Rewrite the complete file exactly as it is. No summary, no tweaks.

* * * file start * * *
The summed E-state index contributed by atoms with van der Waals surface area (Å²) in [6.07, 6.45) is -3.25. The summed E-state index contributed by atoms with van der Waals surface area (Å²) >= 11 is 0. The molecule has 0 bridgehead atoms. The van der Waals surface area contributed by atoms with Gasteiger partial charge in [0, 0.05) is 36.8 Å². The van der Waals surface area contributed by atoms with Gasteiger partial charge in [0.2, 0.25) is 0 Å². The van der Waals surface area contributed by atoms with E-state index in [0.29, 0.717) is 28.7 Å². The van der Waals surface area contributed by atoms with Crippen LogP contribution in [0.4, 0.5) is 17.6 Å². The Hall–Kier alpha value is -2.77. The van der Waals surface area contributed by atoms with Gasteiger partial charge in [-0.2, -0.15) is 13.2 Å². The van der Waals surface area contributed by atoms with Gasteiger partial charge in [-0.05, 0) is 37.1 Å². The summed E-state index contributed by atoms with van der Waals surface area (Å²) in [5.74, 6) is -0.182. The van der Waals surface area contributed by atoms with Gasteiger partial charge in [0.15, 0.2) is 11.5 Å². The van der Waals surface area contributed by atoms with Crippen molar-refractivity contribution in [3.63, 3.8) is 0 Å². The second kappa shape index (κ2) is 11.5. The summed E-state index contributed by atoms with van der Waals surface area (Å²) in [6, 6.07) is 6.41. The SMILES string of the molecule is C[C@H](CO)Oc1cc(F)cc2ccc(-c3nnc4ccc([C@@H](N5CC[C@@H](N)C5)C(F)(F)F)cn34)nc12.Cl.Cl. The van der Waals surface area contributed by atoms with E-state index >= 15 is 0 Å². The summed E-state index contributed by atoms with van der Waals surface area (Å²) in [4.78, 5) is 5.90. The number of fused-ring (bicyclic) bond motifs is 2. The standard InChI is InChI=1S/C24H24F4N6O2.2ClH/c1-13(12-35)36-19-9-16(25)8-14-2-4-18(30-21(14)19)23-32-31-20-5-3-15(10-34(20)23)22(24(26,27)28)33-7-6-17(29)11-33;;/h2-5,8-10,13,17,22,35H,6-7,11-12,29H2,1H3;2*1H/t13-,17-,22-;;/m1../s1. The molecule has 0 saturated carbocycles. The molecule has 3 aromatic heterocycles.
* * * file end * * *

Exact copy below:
The summed E-state index contributed by atoms with van der Waals surface area (Å²) in [6.07, 6.45) is -3.25. The summed E-state index contributed by atoms with van der Waals surface area (Å²) >= 11 is 0. The molecule has 0 bridgehead atoms. The van der Waals surface area contributed by atoms with Gasteiger partial charge in [0, 0.05) is 36.8 Å². The van der Waals surface area contributed by atoms with Gasteiger partial charge in [0.2, 0.25) is 0 Å². The van der Waals surface area contributed by atoms with E-state index in [0.29, 0.717) is 28.7 Å². The van der Waals surface area contributed by atoms with Crippen LogP contribution in [0.4, 0.5) is 17.6 Å². The Hall–Kier alpha value is -2.77. The van der Waals surface area contributed by atoms with Gasteiger partial charge in [-0.2, -0.15) is 13.2 Å². The van der Waals surface area contributed by atoms with Gasteiger partial charge in [-0.05, 0) is 37.1 Å². The summed E-state index contributed by atoms with van der Waals surface area (Å²) in [5.74, 6) is -0.182. The van der Waals surface area contributed by atoms with Gasteiger partial charge in [0.15, 0.2) is 11.5 Å². The van der Waals surface area contributed by atoms with Crippen molar-refractivity contribution in [3.63, 3.8) is 0 Å². The second kappa shape index (κ2) is 11.5. The summed E-state index contributed by atoms with van der Waals surface area (Å²) in [6, 6.07) is 6.41. The SMILES string of the molecule is C[C@H](CO)Oc1cc(F)cc2ccc(-c3nnc4ccc([C@@H](N5CC[C@@H](N)C5)C(F)(F)F)cn34)nc12.Cl.Cl. The van der Waals surface area contributed by atoms with E-state index >= 15 is 0 Å². The summed E-state index contributed by atoms with van der Waals surface area (Å²) in [4.78, 5) is 5.90. The number of fused-ring (bicyclic) bond motifs is 2. The standard InChI is InChI=1S/C24H24F4N6O2.2ClH/c1-13(12-35)36-19-9-16(25)8-14-2-4-18(30-21(14)19)23-32-31-20-5-3-15(10-34(20)23)22(24(26,27)28)33-7-6-17(29)11-33;;/h2-5,8-10,13,17,22,35H,6-7,11-12,29H2,1H3;2*1H/t13-,17-,22-;;/m1../s1. The molecule has 0 saturated carbocycles. The molecule has 3 aromatic heterocycles.